2. Hi Douglas,

      I appreciate your very thorough responses. We're both on the same page when it comes to giving Raupach due credit. Indeed, I've written about it twice before:

      I apologise for not being more forthcoming about that. I have also been reading Heide Crawford's 'Ernst Benjamin Salomo Raupach’s Vampire
      Story "Wake Not the Dead!"' (Journal of Popular Culture).

      Oh, and if the article you're referring to is 'Notes on forgotten authors of fantastic literature' - I have a copy of that volume, too. :)

      My interest is in establishing exactly when Tieck started to get attribution as the author of 'Wake not the dead'. I think it stretched before Haining and Collins, for that matter, which is why I was curious about this particular play.

    3. Hi Anthony:

      I actually came to look into this because of Tieck. In the early 90s, I was reading every Tieck story I could find, and thought "Wake Not the Dead", interesting though it is, didn't feel like Tieck. In the mid-90s I exchanged letters with Tieck's biographer Roger Paulin, and he didn't know of "Wake Not the Dead" as being attributed to Tieck, and suggested it (along with some other tales) had been misattributed to Tieck. I agreed with him, but it wasn't until some years later I read a thesis on Minerva that I found where the original appeared, and later I was able to see a run of Minerva and confirm it.

      I would suggest that the misattribution to Tieck is a result of mis-reading the National Union Catalog entry for _Popular Tales and Romances of the Northern Nations_ (1823), which gives the German author-names in brackets, when known. Since the entry for volume one lists four consecutive stories, "The Sorcerers", "The Enchanted Castle", "Wake Not the Dead" and "Auburn Egbert", with a "[by J.L. Tieck]" after the fourth title, together with the fact that "The Sorcerers" "The Enchanted Castle" and "Auburn Egbert" are in fact by Tieck, it's easy to assume that the other title, "Wake Not the Dead" was being attributed to Tieck as well.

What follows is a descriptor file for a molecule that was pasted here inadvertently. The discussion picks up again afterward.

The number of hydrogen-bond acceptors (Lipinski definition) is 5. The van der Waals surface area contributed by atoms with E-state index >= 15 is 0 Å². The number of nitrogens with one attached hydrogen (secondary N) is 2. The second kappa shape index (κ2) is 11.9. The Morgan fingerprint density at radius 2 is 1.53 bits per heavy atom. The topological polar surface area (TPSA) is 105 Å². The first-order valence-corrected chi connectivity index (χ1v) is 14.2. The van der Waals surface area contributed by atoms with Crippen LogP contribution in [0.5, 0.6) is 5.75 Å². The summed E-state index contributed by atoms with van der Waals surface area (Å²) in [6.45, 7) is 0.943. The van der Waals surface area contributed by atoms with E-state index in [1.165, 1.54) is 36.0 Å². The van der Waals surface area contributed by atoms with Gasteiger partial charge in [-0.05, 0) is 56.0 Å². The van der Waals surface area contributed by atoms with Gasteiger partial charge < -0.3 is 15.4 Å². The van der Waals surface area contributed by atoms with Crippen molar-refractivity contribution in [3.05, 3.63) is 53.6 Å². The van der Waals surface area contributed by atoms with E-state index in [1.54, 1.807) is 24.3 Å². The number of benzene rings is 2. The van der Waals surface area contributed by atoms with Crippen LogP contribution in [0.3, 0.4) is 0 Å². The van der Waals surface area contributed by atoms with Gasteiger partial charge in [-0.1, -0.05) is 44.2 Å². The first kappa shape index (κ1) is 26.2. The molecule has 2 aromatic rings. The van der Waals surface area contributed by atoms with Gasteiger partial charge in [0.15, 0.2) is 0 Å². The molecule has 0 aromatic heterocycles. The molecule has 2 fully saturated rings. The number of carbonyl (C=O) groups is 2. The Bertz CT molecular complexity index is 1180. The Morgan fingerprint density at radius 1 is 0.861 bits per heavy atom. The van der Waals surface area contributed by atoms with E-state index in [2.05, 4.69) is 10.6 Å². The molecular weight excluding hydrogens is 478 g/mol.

The earliest attribution of the story to Tieck that I found in an anthology was in Charles Collins's book. (One other of Collins's other anthologies, _Fright_ published in 1963, claims to have a translation of an early version of Hoffmann's "Ignaz Denner" (given under the title of "The Forest Warden") but the story is merely a modernized translation of "Ignaz Denner" with some bibliographical pseudo-details made up around it.

    4. That's interesting. You may be onto something with the NUC thing: I've come across a book called, 'English prose fiction' (1892) which lists Tieck's authorship of 'Wake not the dead' (p. 139).

      The book was the Catalogue of the St. Louis Mercantile Library.

      But just to clarify, are you telling me that Tieck's name is not mentioned in conjunction with the 1830 and 1854 plays in the prefatory material, or anywhere else in their texts?

    5. Interesting. The catalogue of _English Prose Fiction_ does the same thing as NUC in grouping the four tales together to make it seem as though they were all by Tieck (or all being attributed to Tieck). Perhaps this indicates that the source of the misattribution does indeed center on some library catalog--perhaps from the Library of Congress (being in the old catalogs which the NUC replaced), which the St. Louis Mercantile Library just repeated. In fact, the identifications of authors in the 1892 volume match with those in NUC, and they make better sense if they are considered only to attribute one relevant story to the stated author, and not groups of stories. Hmmm.

      Sorry for the not being clear about the Blink plays. Their authorship is given only as by George Blink, as if he were wholly responsible. There is no mention of Tieck or Raupach in any of them, anywhere.

    6. And so the plot thickens! The reason I ask, is because I believe the story's attribution to Tieck was established long before Haining. Tieck's 'authorship' is so well-known, it's almost legendary. It's hard to buy that such a thing happened so recently.

      But you're right - it does seem the attribution began by either faulty cataloguing or misreading catalogue records. I'd be very curious to see whether older entries crop up.

    7. Actually "The Sorcerers" was not by Tieck either. I read it because it was listed by Andrew Barger as a story that he set aside when compiling his wonderful little anthology "The Best Vampire Stories 1800-1849." Far more than "Wake Not the Dead" it seemed to be completely misattributed, with its heavy-handed Christianity.
      It took several days of off-and-on searching, but I finally tracked it to Ludwig von Baczko under the title Der Zauberer. It appeared in book form around 1800 in "Legenden, Volkssagen, Gespenster- und Zaubergeschichten"—at least that is the date given it by Indiana University, a copy of which is digitalized by Hathi Trust. The original has no date, but another impression, when it is noted to be the first of three volumes, is dated 1815.